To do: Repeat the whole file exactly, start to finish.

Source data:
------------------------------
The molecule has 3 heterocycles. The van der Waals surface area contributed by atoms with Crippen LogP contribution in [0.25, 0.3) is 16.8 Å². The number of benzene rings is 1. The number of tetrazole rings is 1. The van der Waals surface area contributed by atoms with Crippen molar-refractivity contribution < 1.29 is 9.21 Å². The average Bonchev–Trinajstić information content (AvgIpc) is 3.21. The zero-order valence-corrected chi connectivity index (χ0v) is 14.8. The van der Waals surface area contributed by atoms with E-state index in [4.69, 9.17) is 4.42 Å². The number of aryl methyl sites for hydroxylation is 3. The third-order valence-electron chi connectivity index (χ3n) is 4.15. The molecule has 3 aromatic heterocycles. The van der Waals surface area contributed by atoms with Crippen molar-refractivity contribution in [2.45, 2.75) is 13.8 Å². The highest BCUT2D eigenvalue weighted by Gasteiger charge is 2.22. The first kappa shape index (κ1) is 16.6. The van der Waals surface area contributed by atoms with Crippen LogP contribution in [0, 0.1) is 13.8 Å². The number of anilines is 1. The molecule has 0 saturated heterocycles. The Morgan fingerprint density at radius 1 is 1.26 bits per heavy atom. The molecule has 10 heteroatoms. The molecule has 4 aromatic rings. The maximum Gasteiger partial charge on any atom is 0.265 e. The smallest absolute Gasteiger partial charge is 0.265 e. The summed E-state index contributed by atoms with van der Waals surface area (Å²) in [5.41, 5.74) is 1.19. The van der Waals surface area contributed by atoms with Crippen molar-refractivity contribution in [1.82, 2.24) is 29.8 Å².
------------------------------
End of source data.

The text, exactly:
The molecule has 3 heterocycles. The van der Waals surface area contributed by atoms with Crippen LogP contribution in [0.25, 0.3) is 16.8 Å². The number of benzene rings is 1. The number of tetrazole rings is 1. The van der Waals surface area contributed by atoms with Crippen molar-refractivity contribution < 1.29 is 9.21 Å². The average Bonchev–Trinajstić information content (AvgIpc) is 3.21. The zero-order valence-corrected chi connectivity index (χ0v) is 14.8. The van der Waals surface area contributed by atoms with E-state index in [4.69, 9.17) is 4.42 Å². The number of aryl methyl sites for hydroxylation is 3. The third-order valence-electron chi connectivity index (χ3n) is 4.15. The molecule has 3 aromatic heterocycles. The van der Waals surface area contributed by atoms with Crippen molar-refractivity contribution in [2.45, 2.75) is 13.8 Å². The highest BCUT2D eigenvalue weighted by Gasteiger charge is 2.22. The first kappa shape index (κ1) is 16.6. The van der Waals surface area contributed by atoms with Crippen LogP contribution in [0, 0.1) is 13.8 Å². The number of anilines is 1. The molecule has 0 saturated heterocycles. The Morgan fingerprint density at radius 1 is 1.26 bits per heavy atom. The molecule has 10 heteroatoms. The molecule has 4 aromatic rings. The maximum Gasteiger partial charge on any atom is 0.265 e. The smallest absolute Gasteiger partial charge is 0.265 e. The summed E-state index contributed by atoms with van der Waals surface area (Å²) in [5.41, 5.74) is 1.19. The van der Waals surface area contributed by atoms with Crippen molar-refractivity contribution in [1.82, 2.24) is 29.8 Å².